BART and its decrepit, 30+-year-old fleet of train cars has been a major topic of discussion the last couple weeks after a mysterious voltage spiking problem took a group of them out of service and caused delays and overcrowding throughout the system. There remains no fix in sight to the problem, and it's going to be at least a year — if not more — before we begin seeing any of the newly built Fleet of the Future that we've been promised for years now. But could BART be playing politics even more cannily than we thought they were in crying poverty and getting candid on Twitter about the age and sad state of the system's infrastructure? That's what the Bay Area News Group is asserting in this editorial, noting that compared to other public transit systems around the country, BART's train fleet actually isn't so old, and it's had far fewer breakdowns and cars out of service in the last seven years than it had in the past. So, are they just "painting a gloomy picture in advance of asking the public to fund a $3.5 billion infrastructure bond in November"?

Their 27-year-old communications guy who was responsible for that straight talk on Twitter has basically already said as much. In a piece he wrote last week for Popular Mechanics, he admits, "Public transit has always been about politics, and pretending otherwise is either willful ignorance or cynical maneuvering that seeks to capitalize on people's general loathing of the political process." And he points out that transit agencies can not, legally, explicitly advocate for their own bond measures.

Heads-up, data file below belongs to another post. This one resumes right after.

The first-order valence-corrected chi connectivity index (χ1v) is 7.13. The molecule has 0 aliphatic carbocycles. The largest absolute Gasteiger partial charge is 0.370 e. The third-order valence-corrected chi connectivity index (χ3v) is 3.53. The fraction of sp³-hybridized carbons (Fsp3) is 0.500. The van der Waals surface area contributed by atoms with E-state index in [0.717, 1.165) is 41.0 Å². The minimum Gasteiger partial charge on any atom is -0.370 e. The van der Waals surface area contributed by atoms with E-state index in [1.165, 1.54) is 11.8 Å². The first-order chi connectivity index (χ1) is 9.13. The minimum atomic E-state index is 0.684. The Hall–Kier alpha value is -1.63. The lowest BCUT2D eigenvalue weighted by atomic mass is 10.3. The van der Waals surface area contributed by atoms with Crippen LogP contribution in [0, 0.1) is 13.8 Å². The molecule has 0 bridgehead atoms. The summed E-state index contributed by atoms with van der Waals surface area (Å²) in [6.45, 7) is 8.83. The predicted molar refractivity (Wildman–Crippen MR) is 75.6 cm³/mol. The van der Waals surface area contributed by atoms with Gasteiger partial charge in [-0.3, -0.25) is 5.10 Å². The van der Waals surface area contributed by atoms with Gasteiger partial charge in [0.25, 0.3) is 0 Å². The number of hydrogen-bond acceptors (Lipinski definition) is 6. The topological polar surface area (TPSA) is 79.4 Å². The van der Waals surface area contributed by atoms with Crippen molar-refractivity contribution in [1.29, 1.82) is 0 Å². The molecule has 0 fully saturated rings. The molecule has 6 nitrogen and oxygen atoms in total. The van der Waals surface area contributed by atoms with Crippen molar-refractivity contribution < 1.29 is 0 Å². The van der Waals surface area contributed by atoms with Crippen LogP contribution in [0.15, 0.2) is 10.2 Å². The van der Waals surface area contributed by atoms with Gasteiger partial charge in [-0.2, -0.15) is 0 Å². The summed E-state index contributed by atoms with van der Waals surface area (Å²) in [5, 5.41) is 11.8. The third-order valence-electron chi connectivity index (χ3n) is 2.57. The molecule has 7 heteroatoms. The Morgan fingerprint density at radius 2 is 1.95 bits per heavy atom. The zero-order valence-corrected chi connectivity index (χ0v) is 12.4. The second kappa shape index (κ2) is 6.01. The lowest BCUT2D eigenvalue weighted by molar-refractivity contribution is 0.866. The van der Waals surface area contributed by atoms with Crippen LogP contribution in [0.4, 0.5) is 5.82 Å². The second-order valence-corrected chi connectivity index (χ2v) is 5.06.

But they certainly can do the next best thing and spend the next seven months telling us every chance they can get that the system is falling apart and needs major, extensive repairs!

The new editorial doesn't touch on the age of the tracks themselves — the tracks are said to have a 40-year usable life, and while some have been replaced in the last few years, much of them haven't. District 3 BART Director Rebecca Saltzman was just saying to ABC 7, "I've seen track stamped 1968, so we really need to get out and repair and replace it."

But, they report that in the last decade, the peak of BART's mechanical failures came in 2009, and since then things have been steadily improving. The mean time between car failures at the time was 2,577 operating hours, and now that number is 4,640 hours, meaning that BART cars are getting taken out of service roughly half as often as they were seven years ago — i.e. before the current population boom that is further straining the system.

Also, the editorial points out that BART's "ancient" fleet of 664 cars isn't exactly that ancient. 439 of those cars were totally rebuilt and refurbished in the late 1990's after hiking fares and earmarking $350 million to do that work. That puts the average age of BART's fleet at 16.7 years old, making it the country's fourth youngest transit fleet.

Do they still probably need that bond measure to pass? Certainly. But with all this straight talk, it could just be that they're skewing facts to play politics, the same way politicians do. Not to mention the criticism that it may be their own fault, this pickle they're in, after years of spending money in all the wrong places.

Related: As BART Cries Poor On Twitter, They Hand Out $3.3 Million In Bonuses
Man Behind BART's Honest Tweets: 'Public Transit Has Always Been About Politics'